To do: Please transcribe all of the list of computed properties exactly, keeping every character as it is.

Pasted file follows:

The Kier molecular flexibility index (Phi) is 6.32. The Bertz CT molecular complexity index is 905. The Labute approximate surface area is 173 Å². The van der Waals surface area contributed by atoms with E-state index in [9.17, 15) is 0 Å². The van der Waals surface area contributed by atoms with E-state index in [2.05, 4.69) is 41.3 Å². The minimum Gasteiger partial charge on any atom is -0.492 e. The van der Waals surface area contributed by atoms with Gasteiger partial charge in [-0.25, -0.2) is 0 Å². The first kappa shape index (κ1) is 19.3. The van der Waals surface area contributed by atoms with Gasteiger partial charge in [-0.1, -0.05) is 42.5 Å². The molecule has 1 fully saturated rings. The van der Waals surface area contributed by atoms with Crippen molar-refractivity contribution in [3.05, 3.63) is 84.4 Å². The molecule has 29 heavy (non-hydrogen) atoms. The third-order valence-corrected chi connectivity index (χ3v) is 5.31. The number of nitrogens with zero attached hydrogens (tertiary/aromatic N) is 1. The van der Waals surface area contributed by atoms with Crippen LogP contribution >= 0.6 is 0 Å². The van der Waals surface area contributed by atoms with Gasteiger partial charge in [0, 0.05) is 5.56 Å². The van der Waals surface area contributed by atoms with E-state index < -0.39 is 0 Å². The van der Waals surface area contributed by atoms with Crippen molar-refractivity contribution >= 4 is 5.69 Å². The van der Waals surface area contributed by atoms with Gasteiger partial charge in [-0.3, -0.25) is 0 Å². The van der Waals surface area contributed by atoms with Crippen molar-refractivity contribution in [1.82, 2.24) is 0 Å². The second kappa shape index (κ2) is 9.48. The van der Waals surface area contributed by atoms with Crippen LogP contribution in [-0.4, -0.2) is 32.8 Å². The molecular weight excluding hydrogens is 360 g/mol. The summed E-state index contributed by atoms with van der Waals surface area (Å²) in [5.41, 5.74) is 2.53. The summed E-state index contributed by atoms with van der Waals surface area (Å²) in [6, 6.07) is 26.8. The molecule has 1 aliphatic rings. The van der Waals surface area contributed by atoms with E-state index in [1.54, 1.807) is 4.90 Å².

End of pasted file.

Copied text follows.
The Kier molecular flexibility index (Phi) is 6.32. The Bertz CT molecular complexity index is 905. The Labute approximate surface area is 173 Å². The van der Waals surface area contributed by atoms with E-state index in [9.17, 15) is 0 Å². The van der Waals surface area contributed by atoms with E-state index in [2.05, 4.69) is 41.3 Å². The minimum Gasteiger partial charge on any atom is -0.492 e. The van der Waals surface area contributed by atoms with Gasteiger partial charge in [-0.25, -0.2) is 0 Å². The first kappa shape index (κ1) is 19.3. The van der Waals surface area contributed by atoms with Gasteiger partial charge in [-0.1, -0.05) is 42.5 Å². The molecule has 1 fully saturated rings. The van der Waals surface area contributed by atoms with Crippen molar-refractivity contribution in [3.05, 3.63) is 84.4 Å². The molecule has 29 heavy (non-hydrogen) atoms. The third-order valence-corrected chi connectivity index (χ3v) is 5.31. The number of nitrogens with zero attached hydrogens (tertiary/aromatic N) is 1. The van der Waals surface area contributed by atoms with Crippen LogP contribution >= 0.6 is 0 Å². The van der Waals surface area contributed by atoms with Gasteiger partial charge in [0, 0.05) is 5.56 Å². The van der Waals surface area contributed by atoms with E-state index < -0.39 is 0 Å². The van der Waals surface area contributed by atoms with Crippen molar-refractivity contribution >= 4 is 5.69 Å². The van der Waals surface area contributed by atoms with Gasteiger partial charge in [-0.3, -0.25) is 0 Å². The van der Waals surface area contributed by atoms with Crippen molar-refractivity contribution in [1.82, 2.24) is 0 Å². The second kappa shape index (κ2) is 9.48. The van der Waals surface area contributed by atoms with Crippen LogP contribution in [-0.4, -0.2) is 32.8 Å². The molecular weight excluding hydrogens is 360 g/mol. The summed E-state index contributed by atoms with van der Waals surface area (Å²) in [5.41, 5.74) is 2.53. The summed E-state index contributed by atoms with van der Waals surface area (Å²) in [6, 6.07) is 26.8. The molecule has 1 aliphatic rings. The van der Waals surface area contributed by atoms with E-state index in [1.54, 1.807) is 4.90 Å².